Dear Margo: In the Top 10 of Dumb Ideas

Should girls and boys be raised with different standards of safety? Margo Howard’s advice

In the Top 10 of Dumb Ideas

Dear Margo: My husband and I are expecting our first child, which is wonderful, but I am worried that our parenting styles will clash due to different upbringings. As a teenager, I had a strict curfew, didn’t drink until I went to college, couldn’t date without my mom approving the guy, etc. Hubby, on the other hand, is a youngest child, and his otherwise smart and nice parents let him run completely wild, staying out all night and going out of town to college frat parties as a high school student. Starting at age 12, he drank a ridiculous amount, showed up at school events wasted, drove drunk, smoked pot and did coke.

He agrees that if we have a girl she will be subject to the same restrictions I grew up with. But if we have a boy, he thinks we should behave as his parents did. His argument is, “Well, I turned out OK.” My take is that a lot of bad things could’ve happened, including him getting killed or killing someone, and he has friends from that era who now are complete wastoids. How do I have this conversation without implying that his parents were dumb? — Expecting

Dear Ex: Dumb? How about nuts? And did he turn out OK? Just asking. It is interesting that he’s decided that the way a child should be raised depends on the gender. Without calling his parents names, you could suggest that when he was a little boy his parents were super-permissive because maybe they were hippies? (Or maybe he was raising himself because he was the youngest?)

Do point out that his sexism goes against all time-tested childrearing advice. All kids need and thrive on fair discipline and boundaries, not just girls. (You might mention his friends, and tell him it’s a miracle he is not like them.) Let us hope you have a daughter, but if not, I hope you prevail in not letting your husband relive his wild days through a son. If you need backup, book an appointment with a kiddy shrink, and let that person be the neutral (and expert) mediator. — Margo, gender-neutrally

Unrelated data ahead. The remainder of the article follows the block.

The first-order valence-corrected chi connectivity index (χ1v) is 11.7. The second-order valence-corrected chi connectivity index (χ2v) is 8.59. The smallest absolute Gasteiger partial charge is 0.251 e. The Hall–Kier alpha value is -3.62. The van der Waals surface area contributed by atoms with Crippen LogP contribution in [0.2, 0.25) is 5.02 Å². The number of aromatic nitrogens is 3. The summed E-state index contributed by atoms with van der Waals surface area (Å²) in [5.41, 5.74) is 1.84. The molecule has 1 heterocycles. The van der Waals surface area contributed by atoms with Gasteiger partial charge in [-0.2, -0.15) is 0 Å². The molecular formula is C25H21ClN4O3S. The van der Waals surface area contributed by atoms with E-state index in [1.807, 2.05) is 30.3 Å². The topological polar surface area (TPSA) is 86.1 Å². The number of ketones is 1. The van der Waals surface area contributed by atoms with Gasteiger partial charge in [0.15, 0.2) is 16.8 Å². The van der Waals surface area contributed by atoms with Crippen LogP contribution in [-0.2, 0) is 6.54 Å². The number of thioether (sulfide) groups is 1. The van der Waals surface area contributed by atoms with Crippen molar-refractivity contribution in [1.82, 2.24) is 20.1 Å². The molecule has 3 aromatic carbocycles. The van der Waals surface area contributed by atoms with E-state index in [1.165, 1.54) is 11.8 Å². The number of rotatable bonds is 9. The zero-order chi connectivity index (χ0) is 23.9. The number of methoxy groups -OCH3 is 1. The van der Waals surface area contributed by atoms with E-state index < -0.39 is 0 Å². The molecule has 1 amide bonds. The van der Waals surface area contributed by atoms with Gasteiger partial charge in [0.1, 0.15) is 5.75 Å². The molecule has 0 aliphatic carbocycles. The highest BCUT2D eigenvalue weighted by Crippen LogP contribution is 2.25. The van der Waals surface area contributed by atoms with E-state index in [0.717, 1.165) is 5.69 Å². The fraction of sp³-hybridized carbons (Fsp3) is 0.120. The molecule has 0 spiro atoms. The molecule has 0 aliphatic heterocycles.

Lifting a Real, Live Dumbbell

Dear Margo: My husband is 13 years my junior, and up until a year ago, that did not bother me. Then I found out that he’s had numerous affairs throughout our relationship. We went to counseling and are doing well. I am still healing and want to trust him. I’m just concerned that he will cheat on me again and I won’t be any the wiser.

Well, yesterday at a graduation party, he picked up his sister-in-law. I mean he actually picked her up, and she wrapped her legs around his waist. I am positive there is nothing between them, but I did not like it and told him so. His reaction was to get angry because I “made something out of nothing.” I just don’t see what would possess a grown man to pick up another man’s wife, although he does fancy himself a weightlifter. What do you think? — Overly Sensitive?

Dear Ove: It sounds like he was weight training with a real, live dumbbell. And now I’ve got a question for you: If a woman was physically lifted off the ground, what would possess her to wrap her legs around the man’s waist? I saw this happen once, and the gesture — on the woman’s part — said to me that they had been intimate. Let us just say that this was immature and in very poor taste on the woman’s part, so I would hold her the aggressor in this particular situation. I also think that, given your history, your husband’s greeting to his sister-in-law should have been a peck on the cheek. Unfortunately, once a guy is in this particular doghouse, everything he does will be looked on with suspicion. Good luck. — Margo, restrainedly